RICK My work is a combination of being self referential and alluding to something else. By self referential I mean that there’s an emphasis on the materials,the paint being, in large part, the subject matter. But there are also allusions to the landscape; the spatial relationships, textures, patterns, color combinations in nature.
I have always allowed myself the freedom to do either or both, although I may focus on one direction for a period of time. I’m sure I will do more representational work in the future.
BRAD How have your collectors and galleries reacted to your evolution and intermingling of representational and abstract art?
RICK I have been fortunate that both my more representational work and abstractions have sold equally well as I have evolved. Most galleries have been willing to try both, but some have a niche which supports one style over the other. I have left galleries before when switching directions, but it was time to move on anyway.
BRAD From your videos it looks like you start with an oil underpainting. Can you tell us more about how you prepare your surface? Paper or canvas? Do you ever use texturing mediums? Do you mix oil sticks with your pastels?
RICK For the oils the canvases get an acrylic tone, actually two layers of color after 2 coats of gesso. For pastels the paper also gets a tone to begin with, after a layer of vine charcoal. The color is from powdered pigments rubbed into the paper. My assistant prepares them. I let him choose the colors.
I use textures in my oil paintings. Cold wax and gel mediums for body, and sometimes I apply a gauze with the wax for added texture. I often use gold leaf in selected areas in the oils too.
I don’t mix oil sticks with pastels. They are completely separate mediums. I will use colored pencils with pastels however.
BRAD Some of your paintings are very large–larger than most pastels. How do you prepare them for galleries? Do you frame them under glass?
RICK The oils have greater potential to go large than the pastels. I frame the pastels under glass. I frame the oils in a contemporary gold leaf floater frame.
BRADI’m impressed by how many layers of color you use and how willingly you cover layers in pursuit of an improved harmony. Do you have trouble fixing that many layers of pastels?
RICK The use of fixatives is a very important part of my process with pastel. I can keep going with many layers. Sometimes I will use a heavy duty fixative (not normally recommended for pastel) when I want to rebuild. It also affects the texture, or appearance of texture. I often scrape off layers with a knife too. Usually it’s very selective scraping.
BRADI love the names of your paintings. On your website I ran across the phrase Landscapes of the Mind which I think is very evocative. Having trouble naming a painting often signals that I probably don’t know what the painting was actually about. Intent is an important aspect of art for me. Do you think of your names first or do they come to you later?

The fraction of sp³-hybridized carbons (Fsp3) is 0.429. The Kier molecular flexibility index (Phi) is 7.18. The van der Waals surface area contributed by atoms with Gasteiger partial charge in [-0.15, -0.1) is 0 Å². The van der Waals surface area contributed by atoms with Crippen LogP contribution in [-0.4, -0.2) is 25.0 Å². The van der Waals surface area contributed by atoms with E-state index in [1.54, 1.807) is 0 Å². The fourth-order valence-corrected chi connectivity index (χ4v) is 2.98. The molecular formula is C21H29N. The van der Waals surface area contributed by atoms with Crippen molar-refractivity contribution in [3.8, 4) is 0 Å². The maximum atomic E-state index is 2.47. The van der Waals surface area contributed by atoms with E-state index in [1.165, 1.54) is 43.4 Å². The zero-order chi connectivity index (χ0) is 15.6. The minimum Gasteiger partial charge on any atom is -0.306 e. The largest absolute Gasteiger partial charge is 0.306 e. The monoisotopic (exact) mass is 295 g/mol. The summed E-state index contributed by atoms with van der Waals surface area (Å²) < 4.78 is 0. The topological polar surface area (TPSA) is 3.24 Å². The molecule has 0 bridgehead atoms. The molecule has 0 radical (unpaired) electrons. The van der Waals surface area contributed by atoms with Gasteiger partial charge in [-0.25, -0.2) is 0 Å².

RICK I come up with titles when they are completed. I may try to use words in the title that are evocative, but not too definitive. They are, like the work, open ended. I don’t deliberate about what each painting is about. I may reflect on my intent in general towards my work, but since I am oriented more as a painter than a writer, I am inclined to dig into matters that way initially and then occasionally make attempts at verbalizing it later.
BRADThe name The Universe Surrenders to a Still Mind and the visual content harmonize perfectly. When I paint an abstract I have to be totally relaxed and focused. I don’t think most people understand that aspect of the abstract painting process. Was finding inner peace an important part of your artistic journey? Is it something that you struggled with?
RICK You use past tense in phrasing that question. I think that finding inner peace is a moment by moment process. I use the process of making art as a spiritual practice to help me arrive at inner peace. When my scattered mind becomes focused I am getting there. Whatever mode I am painting in I find that to be true. I usually start my morning with Tai Chi before I begin painting, which helps to get me in a good space, but if I waited until I was completely at peace before working I would never get to painting.
BRADIn your videos you occasionally use a brayer to apply your underpainting–do you have experience as a printmaker in an earlier phase of your career?
RICK I use a brayer to roll on oil/wax mixtures that I mix on the palette. It can be applied at any point in the painting. I actually first saw it used in another artist’s video, Rebecca Crowell, who teaches cold wax workshops, and gave me some tips as I was starting in cold wax. I have a pretty modest experience in printmaking, mostly going way back to college days.
BRADI love your work and appreciate you taking time from painting to share your ideas and methods with the readers of Thick Paint. Many thanks! Brad Teare January 2014